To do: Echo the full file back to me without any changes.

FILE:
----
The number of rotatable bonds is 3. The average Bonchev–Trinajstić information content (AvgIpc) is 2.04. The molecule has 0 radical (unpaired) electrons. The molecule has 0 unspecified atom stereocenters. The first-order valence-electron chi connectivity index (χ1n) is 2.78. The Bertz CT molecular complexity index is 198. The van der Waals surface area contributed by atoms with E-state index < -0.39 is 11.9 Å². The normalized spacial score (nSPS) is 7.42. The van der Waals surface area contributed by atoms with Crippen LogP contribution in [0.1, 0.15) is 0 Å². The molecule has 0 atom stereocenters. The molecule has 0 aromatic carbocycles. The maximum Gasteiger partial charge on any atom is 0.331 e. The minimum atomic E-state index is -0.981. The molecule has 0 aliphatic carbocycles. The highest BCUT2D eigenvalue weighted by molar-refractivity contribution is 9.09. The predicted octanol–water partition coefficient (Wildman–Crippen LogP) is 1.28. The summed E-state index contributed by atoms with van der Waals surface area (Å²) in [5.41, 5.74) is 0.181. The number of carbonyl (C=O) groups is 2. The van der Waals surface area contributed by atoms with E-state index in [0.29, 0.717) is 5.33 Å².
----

The number of rotatable bonds is 3. The average Bonchev–Trinajstić information content (AvgIpc) is 2.04. The molecule has 0 radical (unpaired) electrons. The molecule has 0 unspecified atom stereocenters. The first-order valence-electron chi connectivity index (χ1n) is 2.78. The Bertz CT molecular complexity index is 198. The van der Waals surface area contributed by atoms with E-state index < -0.39 is 11.9 Å². The normalized spacial score (nSPS) is 7.42. The van der Waals surface area contributed by atoms with Crippen LogP contribution in [0.1, 0.15) is 0 Å². The molecule has 0 atom stereocenters. The molecule has 0 aromatic carbocycles. The maximum Gasteiger partial charge on any atom is 0.331 e. The minimum atomic E-state index is -0.981. The molecule has 0 aliphatic carbocycles. The highest BCUT2D eigenvalue weighted by molar-refractivity contribution is 9.09. The predicted octanol–water partition coefficient (Wildman–Crippen LogP) is 1.28. The summed E-state index contributed by atoms with van der Waals surface area (Å²) in [5.41, 5.74) is 0.181. The number of carbonyl (C=O) groups is 2. The van der Waals surface area contributed by atoms with E-state index in [0.29, 0.717) is 5.33 Å².